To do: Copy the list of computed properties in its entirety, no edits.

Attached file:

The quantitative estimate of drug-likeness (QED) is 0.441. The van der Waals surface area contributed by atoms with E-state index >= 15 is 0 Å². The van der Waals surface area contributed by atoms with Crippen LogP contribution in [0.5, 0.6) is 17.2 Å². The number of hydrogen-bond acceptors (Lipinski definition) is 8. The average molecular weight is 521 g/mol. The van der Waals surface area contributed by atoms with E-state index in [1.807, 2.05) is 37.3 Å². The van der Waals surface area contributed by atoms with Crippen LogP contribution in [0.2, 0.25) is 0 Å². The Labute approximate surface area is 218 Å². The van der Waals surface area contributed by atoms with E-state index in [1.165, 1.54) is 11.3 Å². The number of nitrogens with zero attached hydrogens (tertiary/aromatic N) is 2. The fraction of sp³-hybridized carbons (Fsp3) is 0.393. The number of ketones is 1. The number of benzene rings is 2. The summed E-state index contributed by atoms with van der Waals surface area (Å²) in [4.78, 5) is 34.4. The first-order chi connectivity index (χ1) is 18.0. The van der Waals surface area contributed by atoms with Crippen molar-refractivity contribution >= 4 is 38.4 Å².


The quantitative estimate of drug-likeness (QED) is 0.441. The van der Waals surface area contributed by atoms with E-state index >= 15 is 0 Å². The van der Waals surface area contributed by atoms with Crippen LogP contribution in [0.5, 0.6) is 17.2 Å². The number of hydrogen-bond acceptors (Lipinski definition) is 8. The average molecular weight is 521 g/mol. The van der Waals surface area contributed by atoms with E-state index in [1.807, 2.05) is 37.3 Å². The van der Waals surface area contributed by atoms with Crippen LogP contribution in [0.2, 0.25) is 0 Å². The Labute approximate surface area is 218 Å². The van der Waals surface area contributed by atoms with E-state index in [1.165, 1.54) is 11.3 Å². The number of nitrogens with zero attached hydrogens (tertiary/aromatic N) is 2. The fraction of sp³-hybridized carbons (Fsp3) is 0.393. The number of ketones is 1. The number of benzene rings is 2. The summed E-state index contributed by atoms with van der Waals surface area (Å²) in [4.78, 5) is 34.4. The first-order chi connectivity index (χ1) is 18.0. The van der Waals surface area contributed by atoms with Crippen molar-refractivity contribution >= 4 is 38.4 Å².